TEDxSF, find a TED Event in Your Area

I managed to secure an invitation to TEDxSF, an independent version of TED, at the Academy of Sciences in Golden Gate Park. I've never been to the Big TED conference but I've been a fan of the videos on the website for years. Calling TEDxSF a conference is not doing it justice. The event was more like a series mini-performances featuring musicians, entrepreneurs, scientists and change-makers.

All in all, independent TED events, TEDx, are less exclusive than Big TED. You apply for an invitation and you’re asked to write about how you’ve changed the world or at least how you’ve been an innovator. I wrote about being a recruiter for 10 years and realizing the need for better recruiting software, throwing caution to the wind and starting a technology company amidst the worst recession in recent memory. Maybe the TEDx committee felt sorry for me.

While the format of the performances was paradoxically similar, a thought provoking monologue aided by some slides and self-deprecating humor, the topics varied dramatically. I enjoyed every presentation and I loved the music and comedy too. Even the crowd was interesting, not the room full of geeks I’d anticipated, more chic, less geek.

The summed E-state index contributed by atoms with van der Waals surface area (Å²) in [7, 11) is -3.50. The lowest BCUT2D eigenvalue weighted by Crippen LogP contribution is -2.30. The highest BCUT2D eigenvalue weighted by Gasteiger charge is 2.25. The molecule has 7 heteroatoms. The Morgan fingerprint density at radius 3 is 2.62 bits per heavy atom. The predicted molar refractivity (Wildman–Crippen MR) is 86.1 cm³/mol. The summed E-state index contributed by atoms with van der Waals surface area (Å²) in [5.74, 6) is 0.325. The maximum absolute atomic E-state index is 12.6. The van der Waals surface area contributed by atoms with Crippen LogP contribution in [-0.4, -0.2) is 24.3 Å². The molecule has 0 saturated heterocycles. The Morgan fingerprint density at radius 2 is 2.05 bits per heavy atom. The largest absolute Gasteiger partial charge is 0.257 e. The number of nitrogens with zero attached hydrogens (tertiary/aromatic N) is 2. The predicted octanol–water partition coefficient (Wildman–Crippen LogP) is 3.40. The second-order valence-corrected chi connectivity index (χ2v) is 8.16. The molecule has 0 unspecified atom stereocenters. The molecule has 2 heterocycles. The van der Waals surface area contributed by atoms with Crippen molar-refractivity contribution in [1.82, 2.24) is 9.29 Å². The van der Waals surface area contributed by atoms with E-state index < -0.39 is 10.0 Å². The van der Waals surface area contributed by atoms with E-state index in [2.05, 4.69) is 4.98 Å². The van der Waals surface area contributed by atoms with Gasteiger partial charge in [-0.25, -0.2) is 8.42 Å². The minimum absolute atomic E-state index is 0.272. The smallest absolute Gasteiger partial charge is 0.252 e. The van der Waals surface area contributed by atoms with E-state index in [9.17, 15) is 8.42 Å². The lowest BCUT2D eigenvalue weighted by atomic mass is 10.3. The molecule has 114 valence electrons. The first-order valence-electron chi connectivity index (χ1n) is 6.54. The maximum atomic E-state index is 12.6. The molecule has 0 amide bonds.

Here are some highlights.

- Zoë Keating, a talented, avant cellist, informed the audience that computers crash but cellos don’t after her laptop crashed mid-performance. For the record, it was a Mac.

-Gavin Newsome, San Francisco’s Mayor, was given 3 minutes to address the crowd. Ever the opportunist, he delivered an inspirational, self-promoting rant ending with, “San Francisco has always been a city of dreamers and doers”. At least he got that right.

-Taking advantage of the venue, Ryan Watt, the Director of Morrison Planetarium and Science Visualization at the Academy of Sciences, reminded us that we may not be alone.

-The best story of the afternoon was told by Jill Vallet, the founder of Playworks, a non-profit that brings physical activities to low-income urban schools.

-Proclaiming that Silicon Valley has been as influential as the industrial revolution, photographer, Doug Menuez, shared images of the Valley’s most brilliant innovators, some in their weakest moments.

You can learn more about TEDxSF at: http://www.tedxsf.org/

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